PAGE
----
Beginning next month, dozens of volunteers on 22 Charlotte-Mecklenburg Schools task forces will meet to talk about topics that range from closing the achievement gap to public trust. Those discussions will contribute to the districts long-range plan, and Superintendent Heath Morrison says that task force leaders feel that things would move along better if the meetings were closed to the public.
We get it. Having a reporter in the corner of the room can sometimes change how the rest of the room acts. But closing the room to the public, as Morrison has decided to do, comes with a potential larger cost. And besides that, it probably violates the law.
Thats what two experts from the UNC Chapel Hill School of Government told the Observers Ann Doss Helms recently. The experts say that because Morrison appointed the task forces in his capacity as superintendent, and because the types of activities they will perform are within the scope of N.C. open meetings laws, the meetings should be open.
This is, of course, a regular rub between media and public officials, including the Observer and CMS. In fact, the last time the newspaper objected to CMS closing a meeting, CMS attorney George Battle III complained that the resulting article in the Observer quoted the legal opinion of the N.C. Press Association. He suggested Helms try the UNC School of Government next time such an issue arose. She did, and those experts think Battles interpretation of law is off.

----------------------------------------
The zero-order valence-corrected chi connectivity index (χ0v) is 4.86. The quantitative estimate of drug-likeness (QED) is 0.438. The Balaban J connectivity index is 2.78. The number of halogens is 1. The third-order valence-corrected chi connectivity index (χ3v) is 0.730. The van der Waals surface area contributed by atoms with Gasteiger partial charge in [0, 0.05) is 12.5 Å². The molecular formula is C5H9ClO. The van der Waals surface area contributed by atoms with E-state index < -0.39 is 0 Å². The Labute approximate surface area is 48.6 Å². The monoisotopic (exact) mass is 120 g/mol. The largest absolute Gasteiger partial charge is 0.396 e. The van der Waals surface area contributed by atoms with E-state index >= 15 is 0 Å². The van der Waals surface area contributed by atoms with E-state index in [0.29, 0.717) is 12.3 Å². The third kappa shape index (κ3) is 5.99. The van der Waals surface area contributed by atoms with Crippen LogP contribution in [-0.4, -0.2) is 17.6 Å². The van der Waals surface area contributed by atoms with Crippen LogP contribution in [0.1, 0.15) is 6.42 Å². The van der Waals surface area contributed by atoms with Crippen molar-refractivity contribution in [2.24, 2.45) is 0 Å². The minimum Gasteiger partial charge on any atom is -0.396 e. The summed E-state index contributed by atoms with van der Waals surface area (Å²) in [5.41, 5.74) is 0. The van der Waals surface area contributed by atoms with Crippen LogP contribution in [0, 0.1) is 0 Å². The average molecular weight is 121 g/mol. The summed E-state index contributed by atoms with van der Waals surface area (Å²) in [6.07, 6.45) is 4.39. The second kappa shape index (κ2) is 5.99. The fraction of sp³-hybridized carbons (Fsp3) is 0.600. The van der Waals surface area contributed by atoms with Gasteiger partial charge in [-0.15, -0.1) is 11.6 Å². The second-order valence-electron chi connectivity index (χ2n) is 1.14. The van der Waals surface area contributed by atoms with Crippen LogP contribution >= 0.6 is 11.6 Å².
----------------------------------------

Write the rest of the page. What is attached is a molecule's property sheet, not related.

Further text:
So do we, but for a larger reason, too. The conversations those task forces embark on may have significant impact in the decisions CMS makes about its future. At the least, the discussions offer a window into how the public feels about major issues confronting our schools. Citizens have a right to look in that window a legally protected right.
One more reason: Given that Morrison wants the community to unify around the plans those conversations help produce, does he really want to shut the public out of any point of the process? He should declare the meetings open.
The state NAACP has at least one thing wrong and one thing right in its fight against North Carolinas new political district maps.
That group and others asked the state Supreme Court to force Justice Paul Newby to recuse himself from the case. Newbys reelection campaign this year benefited from money given by groups who support, and may have been directly involved with crafting, the current Republican redistricting plan. But we agree with the courts decision not to force Newbys recusal. It would have set a bad precedent, requiring recusals when no direct conflict exists, and even when the justice stands to receive no direct benefit from a cases outcome.
The NAACP has it right, though, on another front. It wants email and other documents from lawyers who were paid with taxpayer money to help legislative Republicans draw the plans. We can think of no reason those shouldnt be public record. A three-judge panel agreed, but legislative leaders have appealed. The Supreme Court should make those documents public, and let the redistricting challenge be judged on the merits.
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